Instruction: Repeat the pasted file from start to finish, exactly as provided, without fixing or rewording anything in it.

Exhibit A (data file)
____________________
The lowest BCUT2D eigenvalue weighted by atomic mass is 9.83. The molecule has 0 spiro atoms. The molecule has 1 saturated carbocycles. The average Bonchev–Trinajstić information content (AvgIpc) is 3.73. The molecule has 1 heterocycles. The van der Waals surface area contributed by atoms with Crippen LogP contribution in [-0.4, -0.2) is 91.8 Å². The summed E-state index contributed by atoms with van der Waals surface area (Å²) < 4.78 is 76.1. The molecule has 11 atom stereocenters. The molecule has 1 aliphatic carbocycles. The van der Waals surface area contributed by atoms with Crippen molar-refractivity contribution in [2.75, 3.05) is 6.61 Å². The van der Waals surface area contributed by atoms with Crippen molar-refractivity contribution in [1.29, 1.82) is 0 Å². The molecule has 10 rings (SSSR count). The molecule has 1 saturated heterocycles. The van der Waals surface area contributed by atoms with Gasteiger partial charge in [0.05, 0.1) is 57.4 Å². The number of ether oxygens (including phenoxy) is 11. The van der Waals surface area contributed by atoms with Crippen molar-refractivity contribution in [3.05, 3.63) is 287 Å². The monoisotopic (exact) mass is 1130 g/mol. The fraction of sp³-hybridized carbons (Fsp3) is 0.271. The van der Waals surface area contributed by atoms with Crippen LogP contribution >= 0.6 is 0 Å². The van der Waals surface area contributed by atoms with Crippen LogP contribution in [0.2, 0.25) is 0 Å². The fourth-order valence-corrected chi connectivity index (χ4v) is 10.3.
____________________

The lowest BCUT2D eigenvalue weighted by atomic mass is 9.83. The molecule has 0 spiro atoms. The molecule has 1 saturated carbocycles. The average Bonchev–Trinajstić information content (AvgIpc) is 3.73. The molecule has 1 heterocycles. The van der Waals surface area contributed by atoms with Crippen LogP contribution in [-0.4, -0.2) is 91.8 Å². The summed E-state index contributed by atoms with van der Waals surface area (Å²) < 4.78 is 76.1. The molecule has 11 atom stereocenters. The molecule has 1 aliphatic carbocycles. The van der Waals surface area contributed by atoms with Crippen molar-refractivity contribution in [2.75, 3.05) is 6.61 Å². The van der Waals surface area contributed by atoms with Crippen molar-refractivity contribution in [1.29, 1.82) is 0 Å². The molecule has 10 rings (SSSR count). The molecule has 1 saturated heterocycles. The van der Waals surface area contributed by atoms with Gasteiger partial charge in [0.05, 0.1) is 57.4 Å². The number of ether oxygens (including phenoxy) is 11. The van der Waals surface area contributed by atoms with Crippen molar-refractivity contribution in [3.05, 3.63) is 287 Å². The monoisotopic (exact) mass is 1130 g/mol. The fraction of sp³-hybridized carbons (Fsp3) is 0.271. The van der Waals surface area contributed by atoms with Crippen LogP contribution >= 0.6 is 0 Å². The van der Waals surface area contributed by atoms with Crippen LogP contribution in [0.2, 0.25) is 0 Å². The fourth-order valence-corrected chi connectivity index (χ4v) is 10.3.